The great twentieth-century transformation of urban landscapes

Urban landscapes are where Pokémon Go players have recently started to go to catch virtual creatures lurking in a GPS version of what I naively think of as the real world. They are visible environments that are constant background to our lives in towns and cities, usually seen yet not really noticed. Only when we visit somewhere for the first time, or a familiar old building is replaced by a glassy tower, or perhaps a Pokémon Gym is not where it was expected to be, do we begin to wonder why somewhere looks like it does. This is precisely the question I set out to answer in The Modern Urban Landscape.

Virtual reality before Pokémon. Architects at the New York Beaux Arts Ball in 1931, with William van Alen as his Chrysler Building.


I quickly discovered that “modern” means whatever has been done since the 1880s because almost everything we see in cities is newer than that. Older parts of cities, such as medieval streets in European towns or the elegant avenues and the White House built by slaves in Washington D.C., attract a lot of our attention but are mere specks in metropolitan regions that now can stretch for a hundred miles. Seventy-five per of Americans live in urban areas created since 1880, and at least half of the current population lives in urban and suburban landscapes made since 1950, so modern urban landscapes are what we experience most of the time and their scale dwarfs any fragments of old urban landscapes.

I chose the 1880s as a starting point because that was when steel frames for skyscrapers, electrical distribution systems and telephones were developed, all technologies that immediately made irreversible changes to the appearance of cities. They were reinforced by a remarkable sequence of innovative technological, architectural, and planning inventions and ideas that happened both in America and Europe before the Second World War. These included motor vehicles, paved roads, traffic signals, electric streetlights, ideas for comprehensive town planning, zoning, shopping plazas, gas stations, suburban neighborhood units, and the undecorated glass and concrete styles of modernist architecture.

The initial landscape impacts of these were scattered and limited, presumably because of unfamiliarity and interruptions caused by war and economic depression. The situation was entirely different after the Second World War when the needs of urban reconstruction and booming populations had to be quickly addressed. Pre-war urban innovations offered solutions that were adapted into a set of effective urban practices that included official city planning, the corporate adoption of modernist architecture for skyscrapers, shopping malls, commercial strips, and mass-produced suburban houses in automobile oriented developments. Cities leapt outwards along arterial roads and expressways, and upwards as modernist towers and projects rose from redeveloped inner cities. Street and city names may have been left unchanged, but by 1980 these were clearly not the same streets and cities they had been in 1940, let alone in 1880. In just three decades the appearance of cities was utterly transformed.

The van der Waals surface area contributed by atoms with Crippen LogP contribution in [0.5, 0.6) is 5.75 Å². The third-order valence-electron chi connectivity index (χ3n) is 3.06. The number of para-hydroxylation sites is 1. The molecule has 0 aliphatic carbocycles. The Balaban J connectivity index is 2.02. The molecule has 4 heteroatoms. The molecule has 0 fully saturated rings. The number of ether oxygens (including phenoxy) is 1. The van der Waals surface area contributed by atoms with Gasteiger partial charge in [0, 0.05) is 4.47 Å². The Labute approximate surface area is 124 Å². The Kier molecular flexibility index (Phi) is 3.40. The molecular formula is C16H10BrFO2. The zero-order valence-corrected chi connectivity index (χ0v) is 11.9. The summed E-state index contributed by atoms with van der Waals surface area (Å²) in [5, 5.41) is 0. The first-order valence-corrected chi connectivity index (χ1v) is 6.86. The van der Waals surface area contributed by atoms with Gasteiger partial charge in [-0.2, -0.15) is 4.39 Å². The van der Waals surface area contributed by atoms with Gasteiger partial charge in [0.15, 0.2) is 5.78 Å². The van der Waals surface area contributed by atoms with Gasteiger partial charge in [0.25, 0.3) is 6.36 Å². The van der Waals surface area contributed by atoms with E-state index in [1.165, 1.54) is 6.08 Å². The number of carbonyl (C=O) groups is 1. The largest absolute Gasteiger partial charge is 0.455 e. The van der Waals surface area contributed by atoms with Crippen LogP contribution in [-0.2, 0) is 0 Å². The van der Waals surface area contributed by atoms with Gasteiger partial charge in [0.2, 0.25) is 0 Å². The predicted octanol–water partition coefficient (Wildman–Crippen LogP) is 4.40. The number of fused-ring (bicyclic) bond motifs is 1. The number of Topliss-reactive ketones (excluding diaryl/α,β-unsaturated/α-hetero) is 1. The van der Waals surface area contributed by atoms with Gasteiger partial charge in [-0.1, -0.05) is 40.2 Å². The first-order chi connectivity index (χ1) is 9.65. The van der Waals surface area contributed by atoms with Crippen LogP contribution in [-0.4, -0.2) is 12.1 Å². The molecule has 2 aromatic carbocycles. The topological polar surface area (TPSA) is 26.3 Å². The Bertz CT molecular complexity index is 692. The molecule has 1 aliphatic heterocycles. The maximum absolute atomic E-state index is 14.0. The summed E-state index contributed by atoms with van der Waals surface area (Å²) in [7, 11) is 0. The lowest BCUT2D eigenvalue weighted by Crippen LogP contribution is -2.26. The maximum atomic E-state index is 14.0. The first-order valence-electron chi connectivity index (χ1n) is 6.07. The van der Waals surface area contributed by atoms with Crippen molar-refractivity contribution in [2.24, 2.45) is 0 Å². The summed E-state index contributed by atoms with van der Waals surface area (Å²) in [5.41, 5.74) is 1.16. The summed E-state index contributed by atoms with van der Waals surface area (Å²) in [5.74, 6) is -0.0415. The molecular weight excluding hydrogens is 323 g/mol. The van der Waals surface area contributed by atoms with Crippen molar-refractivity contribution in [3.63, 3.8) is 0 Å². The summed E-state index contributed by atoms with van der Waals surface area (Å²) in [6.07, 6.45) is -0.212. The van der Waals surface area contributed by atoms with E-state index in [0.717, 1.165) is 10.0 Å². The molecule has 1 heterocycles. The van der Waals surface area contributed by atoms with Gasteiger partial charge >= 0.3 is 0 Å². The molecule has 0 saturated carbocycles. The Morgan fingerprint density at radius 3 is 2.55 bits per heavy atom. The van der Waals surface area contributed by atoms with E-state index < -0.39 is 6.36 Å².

Urban landscape change in Chicago.  Horse-drawn congestion at Dearborn and Randolph about 1900; the view about 1980 looking south from the modernist buildings of the Illinois Institute of Technology designed by Mies van der Rohe in the 1930s, to an urban renewal housing project constructed in the 1960s in South Chicago and now demolished.


This post-war urban boom has not abated, though ways of making modern urban landscapes have been modified, for instance by protecting cultural and natural heritage, and there have been some shifts in architectural styles and planning practices. Nevertheless, it seems that the well-established forms of skyscrapers, wide streets and plain surfaces have continued to prevail both in America, where a quarter of the population (80 million) lives, works, drives, and shops in urban and suburban landscapes created in the last thirty years, and in most rapidly growing cities around the globe. The great urban transformation of the twentieth century that I describe in The Modern Urban Landscape has not yet run its course.



The entirely post-1980 urban landscape of Bellevue, an edge city of Seattle. 2016


E. C. Relph is professor emeritus of geography at the University of Toronto. He is the author of Place and Placelessness, Rational Landscapes and Humanistic Geography, and Toronto: Transformations in a City and Its Region. His 1987 book, The Modern Urban Landscape: 1880 to the Present, has just been rereleased with a new preface.